Thirteen California high schools have received grants for their athletics programs, thanks to the California Casualty Thomas R. Brown Athletics Grant initiative. They are among 85 high schools in 38 states receiving a total of $101,500 for struggling athletics programs.
Budget cuts have affected most of these schools. Many of them – rural, urban and suburban – have populations with a majority of the students coming from low-income households, where just keeping food on the table is difficult. There’s no household budget for uniforms, transportation or participation fees. In many of their communities, high school is their only access to team athletics; there are no local club or recreational opportunities. Despite the challenges, some school athletic programs have enacted “no cut” policies so that anyone who wishes can participate, or started up a team when none had existed for decades, or simply learned to make do with substandard or non-existent facilities. Some of their teams face shut-down because their equipment doesn’t meet current day safety standards. Many have fielded state champions and all have recognized the tangible and intangible interplay between athletic participation and academic success. For the first time in its history, an alternative high school introduced sports and saw its students’ grades, behavior and attendance soar.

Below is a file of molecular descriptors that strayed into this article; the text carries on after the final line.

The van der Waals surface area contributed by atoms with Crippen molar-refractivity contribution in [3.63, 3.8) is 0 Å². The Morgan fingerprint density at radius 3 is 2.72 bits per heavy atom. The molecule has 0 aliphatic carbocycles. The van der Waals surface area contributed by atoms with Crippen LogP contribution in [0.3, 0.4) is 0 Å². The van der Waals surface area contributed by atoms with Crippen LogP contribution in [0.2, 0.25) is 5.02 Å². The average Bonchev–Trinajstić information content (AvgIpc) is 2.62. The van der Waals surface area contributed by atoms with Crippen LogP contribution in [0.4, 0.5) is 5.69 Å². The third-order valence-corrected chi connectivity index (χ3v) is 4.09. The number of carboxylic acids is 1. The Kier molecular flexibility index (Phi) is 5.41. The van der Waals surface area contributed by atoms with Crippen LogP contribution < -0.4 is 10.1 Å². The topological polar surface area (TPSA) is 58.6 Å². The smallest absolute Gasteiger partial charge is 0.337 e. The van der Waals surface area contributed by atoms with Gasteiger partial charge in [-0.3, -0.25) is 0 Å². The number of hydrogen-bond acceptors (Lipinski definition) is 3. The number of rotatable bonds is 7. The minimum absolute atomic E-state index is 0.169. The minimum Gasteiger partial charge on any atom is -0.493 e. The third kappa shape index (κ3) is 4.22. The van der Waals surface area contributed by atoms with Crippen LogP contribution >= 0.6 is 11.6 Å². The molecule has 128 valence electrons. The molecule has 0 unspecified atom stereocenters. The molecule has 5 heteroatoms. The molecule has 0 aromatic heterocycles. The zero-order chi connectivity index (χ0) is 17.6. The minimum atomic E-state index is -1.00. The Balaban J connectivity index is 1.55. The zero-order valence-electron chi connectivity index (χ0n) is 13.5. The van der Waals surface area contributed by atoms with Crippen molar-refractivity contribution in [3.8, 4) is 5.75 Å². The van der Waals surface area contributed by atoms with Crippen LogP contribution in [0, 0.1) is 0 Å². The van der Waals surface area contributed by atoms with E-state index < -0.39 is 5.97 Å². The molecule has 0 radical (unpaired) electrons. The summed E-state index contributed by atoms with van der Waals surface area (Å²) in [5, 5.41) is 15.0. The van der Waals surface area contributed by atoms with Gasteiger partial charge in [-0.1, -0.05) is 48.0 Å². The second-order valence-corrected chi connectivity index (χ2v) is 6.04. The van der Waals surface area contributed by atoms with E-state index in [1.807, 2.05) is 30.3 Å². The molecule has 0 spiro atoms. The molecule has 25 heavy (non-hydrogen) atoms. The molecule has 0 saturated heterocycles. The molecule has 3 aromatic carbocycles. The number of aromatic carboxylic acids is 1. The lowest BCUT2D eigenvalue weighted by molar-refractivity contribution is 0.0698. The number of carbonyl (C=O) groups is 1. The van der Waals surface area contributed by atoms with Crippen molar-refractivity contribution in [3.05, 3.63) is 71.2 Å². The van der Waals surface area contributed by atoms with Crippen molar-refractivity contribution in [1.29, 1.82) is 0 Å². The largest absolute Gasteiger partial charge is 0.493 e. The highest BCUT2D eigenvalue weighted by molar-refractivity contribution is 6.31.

The Thomas R. Brown Athletics Grant will help each of these 13 schools in purchasing new equipment and uniforms, or by providing funds for transportation, or covering a variety of costs for students who could not otherwise afford to participate.
Grants were made to: Buena Park High School; Centennial High School (Compton); Chico High School; Covina High School; Donald Jamison High School (Lemoore); Galileo Academy of Science and Technology (San Francisco); Leuzinger High School (Lawndale); Livermore High School; Loara High School (Anaheim); Lone Pine High School; Mountain Empire High School (Pine Valley); San Bernardino High School; and Shandon High School.
Shrinking state education budgets, pressure on schools to focus efforts on academics, and diminishing funds for athletics inspired California Casualty Chairman and CEO Beau Brown to establish the grant program in honor of his father – Chairman Emeritus Tom Brown, a lifelong athlete and sportsman. The senior Brown experienced firsthand the complementary relationship between athletics and academics.
For more information about the Thomas R. Brown Athletics Grant program, visit www.CalCasAthleticsGrant.com.
California Casualty has been CTA’s trusted source for home and auto insurance products for more than 60 years. Headquartered in San Mateo, CA, with Service Centers in Arizona, Colorado and Kansas, California Casualty is a 99-year-old company providing auto and home insurance products to educators, law enforcement, firefighters and nurses in 44 states. Learn more at www.calcas.com.